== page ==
I belong to Jesus. I am loved and cherished. In fact, loving me took everything He had. He laid His life down just to have me. Then He rose again and conquered every threat set against me. My future is secure, and I have nothing to fear. Jesus wants to be the first one I turn to when I am angry, upset, sad, or depressed. And I can trust His counsel without reservation. Jesus will never leave me or forsake me.
So when the enemy of my soul approaches me with his counterfeit propositions, asking if I am “affordable,” I should be appalled and disgusted. I should slam the door in outrage. I have been bought with the price of Jesus’ shed blood! My heart is not for sale. To suggest that my affections could be “rented” is offensive. I belong to Christ! I have dignity and priceless worth because of Him.
The Second Knock
But what about when I do let the enemy in? What about when I do love sin rather than my sinless Savior? What about when I betray my Lord and turn to Satan’s counterfeits to find the satisfaction my heart craves? What then? Do I deserve the shame that follows?
Like clockwork, Satan follows up temptation with shame. He knocks first with an invitation to sin, then he circles back around with blame. He points a bony finger of contempt at the very offense he was crass enough to suggest in the first place.
This, of course, is all part of his plan to undo me. Satan comes to steal, kill, and destroy (John 10:10). He wants to steal my joy. Kill my hope. And destroy my future. So he comes delivering shame.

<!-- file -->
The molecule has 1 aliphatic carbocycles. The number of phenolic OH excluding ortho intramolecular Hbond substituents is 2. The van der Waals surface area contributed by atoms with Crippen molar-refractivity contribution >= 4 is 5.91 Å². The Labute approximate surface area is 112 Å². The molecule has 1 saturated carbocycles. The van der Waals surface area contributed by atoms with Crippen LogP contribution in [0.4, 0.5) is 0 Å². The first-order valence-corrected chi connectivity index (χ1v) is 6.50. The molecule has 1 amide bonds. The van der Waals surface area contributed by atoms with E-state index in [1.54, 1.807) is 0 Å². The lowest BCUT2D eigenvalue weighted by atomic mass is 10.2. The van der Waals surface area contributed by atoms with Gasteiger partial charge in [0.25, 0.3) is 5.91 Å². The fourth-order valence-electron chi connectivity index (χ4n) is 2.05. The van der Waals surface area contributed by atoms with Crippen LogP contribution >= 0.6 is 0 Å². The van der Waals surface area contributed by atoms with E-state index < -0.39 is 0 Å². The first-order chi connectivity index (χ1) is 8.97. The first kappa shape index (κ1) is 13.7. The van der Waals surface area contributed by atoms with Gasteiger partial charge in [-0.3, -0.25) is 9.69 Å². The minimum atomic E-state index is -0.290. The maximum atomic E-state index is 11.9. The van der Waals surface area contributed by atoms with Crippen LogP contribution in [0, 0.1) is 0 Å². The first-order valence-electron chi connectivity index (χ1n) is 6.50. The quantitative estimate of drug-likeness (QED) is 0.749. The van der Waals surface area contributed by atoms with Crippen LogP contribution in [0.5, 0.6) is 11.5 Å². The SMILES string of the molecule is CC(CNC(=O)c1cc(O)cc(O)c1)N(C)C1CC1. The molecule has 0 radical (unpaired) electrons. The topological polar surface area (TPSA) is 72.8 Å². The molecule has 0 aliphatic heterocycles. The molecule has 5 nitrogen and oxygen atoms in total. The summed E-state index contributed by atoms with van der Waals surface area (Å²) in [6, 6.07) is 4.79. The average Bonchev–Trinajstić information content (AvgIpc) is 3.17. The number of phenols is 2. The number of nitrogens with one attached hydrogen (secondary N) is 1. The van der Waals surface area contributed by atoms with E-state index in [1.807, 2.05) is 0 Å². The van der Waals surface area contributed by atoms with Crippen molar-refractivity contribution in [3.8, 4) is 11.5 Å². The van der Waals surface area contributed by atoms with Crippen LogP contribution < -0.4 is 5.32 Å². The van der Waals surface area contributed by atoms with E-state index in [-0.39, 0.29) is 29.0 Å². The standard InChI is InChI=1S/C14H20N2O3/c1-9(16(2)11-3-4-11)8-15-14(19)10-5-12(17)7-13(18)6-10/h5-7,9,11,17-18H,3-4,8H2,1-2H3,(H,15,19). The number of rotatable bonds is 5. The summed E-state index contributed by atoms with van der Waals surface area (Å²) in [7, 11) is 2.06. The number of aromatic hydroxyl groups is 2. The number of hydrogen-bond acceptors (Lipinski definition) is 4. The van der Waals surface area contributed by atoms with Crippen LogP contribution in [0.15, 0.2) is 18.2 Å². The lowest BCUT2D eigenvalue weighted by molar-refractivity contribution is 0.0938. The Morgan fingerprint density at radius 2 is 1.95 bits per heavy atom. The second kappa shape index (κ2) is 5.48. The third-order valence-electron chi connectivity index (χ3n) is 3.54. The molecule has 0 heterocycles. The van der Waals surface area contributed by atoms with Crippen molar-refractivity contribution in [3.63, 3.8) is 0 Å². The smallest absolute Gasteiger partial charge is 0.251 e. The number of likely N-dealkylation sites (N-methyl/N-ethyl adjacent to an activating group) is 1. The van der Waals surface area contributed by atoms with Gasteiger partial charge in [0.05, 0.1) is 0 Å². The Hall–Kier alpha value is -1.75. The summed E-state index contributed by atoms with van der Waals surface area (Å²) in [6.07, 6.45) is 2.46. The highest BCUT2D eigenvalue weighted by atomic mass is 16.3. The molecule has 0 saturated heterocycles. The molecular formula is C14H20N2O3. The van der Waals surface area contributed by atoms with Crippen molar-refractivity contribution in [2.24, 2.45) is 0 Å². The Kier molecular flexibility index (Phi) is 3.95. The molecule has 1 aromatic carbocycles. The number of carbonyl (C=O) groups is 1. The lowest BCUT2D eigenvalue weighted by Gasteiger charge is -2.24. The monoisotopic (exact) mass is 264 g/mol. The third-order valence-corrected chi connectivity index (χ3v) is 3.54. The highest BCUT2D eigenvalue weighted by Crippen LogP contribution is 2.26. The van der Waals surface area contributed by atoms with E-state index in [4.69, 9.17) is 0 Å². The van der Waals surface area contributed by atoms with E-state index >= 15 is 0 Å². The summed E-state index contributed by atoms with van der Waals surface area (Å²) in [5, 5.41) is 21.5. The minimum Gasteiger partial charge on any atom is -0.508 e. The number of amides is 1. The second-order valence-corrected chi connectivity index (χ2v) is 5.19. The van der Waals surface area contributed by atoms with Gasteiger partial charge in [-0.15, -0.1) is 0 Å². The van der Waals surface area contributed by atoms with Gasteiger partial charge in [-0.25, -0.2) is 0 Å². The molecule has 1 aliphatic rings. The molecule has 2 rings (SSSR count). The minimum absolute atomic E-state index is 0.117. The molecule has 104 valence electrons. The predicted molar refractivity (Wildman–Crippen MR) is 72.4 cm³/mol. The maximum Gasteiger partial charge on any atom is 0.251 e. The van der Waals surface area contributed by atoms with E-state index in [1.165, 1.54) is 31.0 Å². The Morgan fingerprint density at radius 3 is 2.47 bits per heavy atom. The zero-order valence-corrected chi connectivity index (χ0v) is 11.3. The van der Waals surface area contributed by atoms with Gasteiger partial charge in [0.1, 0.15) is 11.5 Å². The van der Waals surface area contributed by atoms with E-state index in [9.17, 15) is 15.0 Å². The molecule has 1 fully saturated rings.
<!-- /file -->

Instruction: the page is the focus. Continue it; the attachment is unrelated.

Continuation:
How am I to respond to that second knock on the door? Should I hang my head, accept the shame, and allow Satan to add another set of handcuffs?
No way! Satan may want to ruin my life, but Jesus came that I might have life to the full (John 10:10)!
Shield of Faith
When Satan says, “How could you?” my response should be, “How dare you?”
To come at the Bride of Christ with shame is just as unbefitting as tempting her to be unfaithful. There is no condemnation for those who are in Christ Jesus (Rom. 8:1). None. Not from God, not from Satan, not from myself or anybody else.
This doesn’t stop Satan from trying to bury me in shame, of course. If I’ve opened the door to sin, I can expect a second knock, delivering the blame. But in both instances, faith is what forms my shield.
Will I accept what Satan says about me? Will I trust his propositions? Will I be defined by his accusations? Or will I trust my faithful Lord and Savior, who stands at the right hand of God interceding for me (Rom. 8:34), who calls me holy and blameless (Eph. 1:4), and says that nothing can separate me from His love (Rom. 8:39)?
Satan will come knocking. I shouldn’t be surprised when he does. But for him to even ask if I am affordable is outrageously offensive. I belong to Jesus. His love is what protects me from both temptation and shame.
Do you not know that your body is a temple of the Holy Spirit within you, whom you have from God? You are not your own, for you were bought with a price. So glorify God in your body (1 Cor. 6:19–20).
How is Satan tempting you to deny Christ? What is he shaming you about? What is one truth from Jesus that you will hold up as a shield?